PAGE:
Fragile, Necessary History
“On the Use and Abuse of History for Life”—we should always start from there. You will doubtless have recognized the title of Nietzsche’s second Untimely Meditation, a joyous tilt at the ponderous historicism of his time. Nietzsche was writing in 1874, aware that the discipline of history was becoming modernity’s new religion. The discipline, yes—with its rigorous method, staid procedures, and acute sense of social importance. Nietzsche could foresee that it would all encumber us, and encumber us terribly. The crushing weight of the years, and with it the burden of grievance. What he saw was a society, smitten with speed and oblivion, applying its own brakes and secreting its own poison. He could see what would gradually gum up and rankle its still-operative motive force, the ideal of progress; what would envelop the present in a glutinous fog that rendered the past pervasive and the future uncertain.
Start there, then, and say only this: a better life awaits if we do no history—that is, if we both make no fuss (ne pas faire d’histoires, as the French say) and renounce history as a pursuit. It is up to the historian’s discipline to prove the contrary—or, in legal terms, to reverse the burden of proof. This demands certain predispositions. Is it because I have not always liked history? Was it in reading writers who argue history’s insufficiency to account for the past—William Faulkner, Vladimir Nabokov, Claude Simon, and many others—that I at last toyed with the strange and paradoxical idea of becoming a historian? For it is not enough to become a historian; you must also endeavor to remain one. And how to remain a historian except in trying not to be content with being one?
Thus it seems to me that historians today can no longer preach to the converted. First, because they ought not to preach. Second, because the people they must address are the people who are indifferent to or put out by history. Traces of the historicism that Nietzsche denounced are still with us. If some historians continue to yearn for the days when they could mount the pulpit and in stentorian tones pronounce on the nation’s future, it is no doubt because the discipline of history remains institutionalized as a study of undisputed social utility. Since the late 19th century, its methods have no more changed than its ideals. Historians still work like Charles Seignobos and think like Jules Michelet. But all that surrounds the discipline has indeed changed, so much so that history must now struggle—largely in spite of itself—to keep pace with literature, the social sciences, and the arts, while taking into account the many ways the past can be brought to bear on the present.
I have been given the friendly honor to contribute to these columns some account of current French historiography. I do not know that such a thing as French historiography exists, but I know from experience that there is such a historiography written in French. This makes a certain difference: historiography no doubt confers some part of its ambition on the language itself, on the writing of the language, on the exigencies of its poetic idleness, and it thenceforth valiantly seeks out its minority principle.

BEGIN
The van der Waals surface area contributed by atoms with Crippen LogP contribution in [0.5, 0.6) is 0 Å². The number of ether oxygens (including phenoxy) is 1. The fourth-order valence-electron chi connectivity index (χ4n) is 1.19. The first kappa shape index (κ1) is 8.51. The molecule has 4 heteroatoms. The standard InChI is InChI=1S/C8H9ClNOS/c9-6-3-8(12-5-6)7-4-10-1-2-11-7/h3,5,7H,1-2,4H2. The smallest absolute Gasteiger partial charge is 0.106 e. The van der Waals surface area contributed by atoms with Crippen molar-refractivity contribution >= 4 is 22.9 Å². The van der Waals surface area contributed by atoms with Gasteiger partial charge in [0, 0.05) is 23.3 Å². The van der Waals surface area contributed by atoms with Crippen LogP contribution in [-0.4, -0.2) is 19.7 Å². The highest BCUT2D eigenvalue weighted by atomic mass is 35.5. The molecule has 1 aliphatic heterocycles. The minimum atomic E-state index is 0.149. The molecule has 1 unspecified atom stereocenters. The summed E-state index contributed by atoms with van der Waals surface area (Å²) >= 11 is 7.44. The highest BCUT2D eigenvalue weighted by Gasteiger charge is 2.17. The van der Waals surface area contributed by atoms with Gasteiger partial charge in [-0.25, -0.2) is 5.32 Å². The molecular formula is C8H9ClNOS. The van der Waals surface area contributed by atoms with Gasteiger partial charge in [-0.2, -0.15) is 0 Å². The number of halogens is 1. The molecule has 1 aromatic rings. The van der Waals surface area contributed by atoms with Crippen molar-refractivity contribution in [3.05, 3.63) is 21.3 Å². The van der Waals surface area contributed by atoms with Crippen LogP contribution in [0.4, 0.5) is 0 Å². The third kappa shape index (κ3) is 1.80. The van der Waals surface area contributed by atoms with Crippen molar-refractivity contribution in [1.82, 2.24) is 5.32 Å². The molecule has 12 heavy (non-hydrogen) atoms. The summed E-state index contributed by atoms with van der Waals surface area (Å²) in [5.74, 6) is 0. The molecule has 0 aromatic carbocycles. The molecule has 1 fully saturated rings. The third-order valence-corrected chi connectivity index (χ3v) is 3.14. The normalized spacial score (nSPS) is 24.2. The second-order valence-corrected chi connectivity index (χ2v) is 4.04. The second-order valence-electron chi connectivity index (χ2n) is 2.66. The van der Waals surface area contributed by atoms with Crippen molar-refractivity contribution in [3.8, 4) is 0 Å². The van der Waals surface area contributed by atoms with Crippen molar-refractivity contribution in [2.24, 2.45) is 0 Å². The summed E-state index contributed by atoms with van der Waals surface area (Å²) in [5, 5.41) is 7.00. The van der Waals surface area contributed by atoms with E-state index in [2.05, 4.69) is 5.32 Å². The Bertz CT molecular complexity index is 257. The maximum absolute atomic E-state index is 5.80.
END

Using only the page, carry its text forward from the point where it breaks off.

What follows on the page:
An example: the rise of world history is but one manifestation of the globalization of history. But globalization for the most part names cultural homogenization, and to a much lesser extent names the production of differences. Indeed, against the great, poorly documented account known as the global history mainstream, with its robust certitudes on the future of human societies, there has developed a countercurrent of subtly subversive varieties of protest, with exercises in disorientation and displaced points of view. Privateer histories, connected histories, heretical histories—call them what you will. I for my part prefer to think of them as a disquiet history, not to impugn the West for its guilt but because disquiet is a goad—it is the emotion, in the literal sense, from which knowledge springs.
Let us say, then, that the history we aspire to is a hygienics of anxiety. As a field of study, it is joyous and cunning, but loyal. It is aware of the narrative fragility of its procedures, and demands at all times a sober regard for the historians’ regime of veracity. It knows that it is not literature, but it knows, too, that literature has an erudition of its own, which includes history, and that history itself cannot help but resort to literary means to convince its readers that it is not literature. To make a long story short, let us say that Michel Foucault has been through these parts, and that history has remembered his passage ever since.
French-language historiography, if it still exists today, cannot cling to the playthings of past supremacy, invoking the great names and the halcyon days when it proclaimed far and wide. Those days are gone, and good riddance. History is fragile and necessary learning; its necessity, in other words, is both poetic and political. It cares nothing for declarations of grandeur, because it is by nature averse to power. All historical method is critical thought, and all critical thought desacralizes, debases, relativizes. History has no time for experts and counselors to power, for the culture of expertise that we are now being sold to justify its existence. Do not expect history to keep comforting our certainties, our identities, our continuities. Listen, I tell you, to Nietzsche: history is untimely. That is the present state of affairs.
PATRICK BOUCHERON is a historian. A Professor in the History of the Powers in Western Europe at the Collège de France, Paris, he is the author of a dozen books on 14th- and 15th-century Italian history, as well as on the methodology of history.